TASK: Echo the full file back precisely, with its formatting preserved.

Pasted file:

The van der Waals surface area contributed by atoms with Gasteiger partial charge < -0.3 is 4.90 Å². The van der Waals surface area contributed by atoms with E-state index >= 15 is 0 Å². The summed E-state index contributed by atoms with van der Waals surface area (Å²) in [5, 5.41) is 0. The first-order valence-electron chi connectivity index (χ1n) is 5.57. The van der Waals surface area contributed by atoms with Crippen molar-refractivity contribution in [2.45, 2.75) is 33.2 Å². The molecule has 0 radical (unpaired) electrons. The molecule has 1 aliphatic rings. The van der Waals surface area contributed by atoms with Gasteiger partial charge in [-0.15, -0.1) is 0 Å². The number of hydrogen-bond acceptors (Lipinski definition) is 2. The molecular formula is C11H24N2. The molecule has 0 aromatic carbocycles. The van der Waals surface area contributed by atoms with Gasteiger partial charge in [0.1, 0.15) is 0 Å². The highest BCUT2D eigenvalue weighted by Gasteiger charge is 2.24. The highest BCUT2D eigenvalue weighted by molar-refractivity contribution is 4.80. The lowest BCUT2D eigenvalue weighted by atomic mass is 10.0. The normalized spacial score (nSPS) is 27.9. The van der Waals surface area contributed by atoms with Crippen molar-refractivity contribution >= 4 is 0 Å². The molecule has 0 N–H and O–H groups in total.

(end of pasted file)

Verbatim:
The van der Waals surface area contributed by atoms with Gasteiger partial charge < -0.3 is 4.90 Å². The van der Waals surface area contributed by atoms with E-state index >= 15 is 0 Å². The summed E-state index contributed by atoms with van der Waals surface area (Å²) in [5, 5.41) is 0. The first-order valence-electron chi connectivity index (χ1n) is 5.57. The van der Waals surface area contributed by atoms with Crippen molar-refractivity contribution in [2.45, 2.75) is 33.2 Å². The molecule has 0 radical (unpaired) electrons. The molecule has 1 aliphatic rings. The van der Waals surface area contributed by atoms with Gasteiger partial charge in [-0.15, -0.1) is 0 Å². The number of hydrogen-bond acceptors (Lipinski definition) is 2. The molecular formula is C11H24N2. The molecule has 0 aromatic carbocycles. The van der Waals surface area contributed by atoms with Gasteiger partial charge in [0.1, 0.15) is 0 Å². The highest BCUT2D eigenvalue weighted by Gasteiger charge is 2.24. The highest BCUT2D eigenvalue weighted by molar-refractivity contribution is 4.80. The lowest BCUT2D eigenvalue weighted by atomic mass is 10.0. The normalized spacial score (nSPS) is 27.9. The van der Waals surface area contributed by atoms with Crippen molar-refractivity contribution >= 4 is 0 Å². The molecule has 0 N–H and O–H groups in total.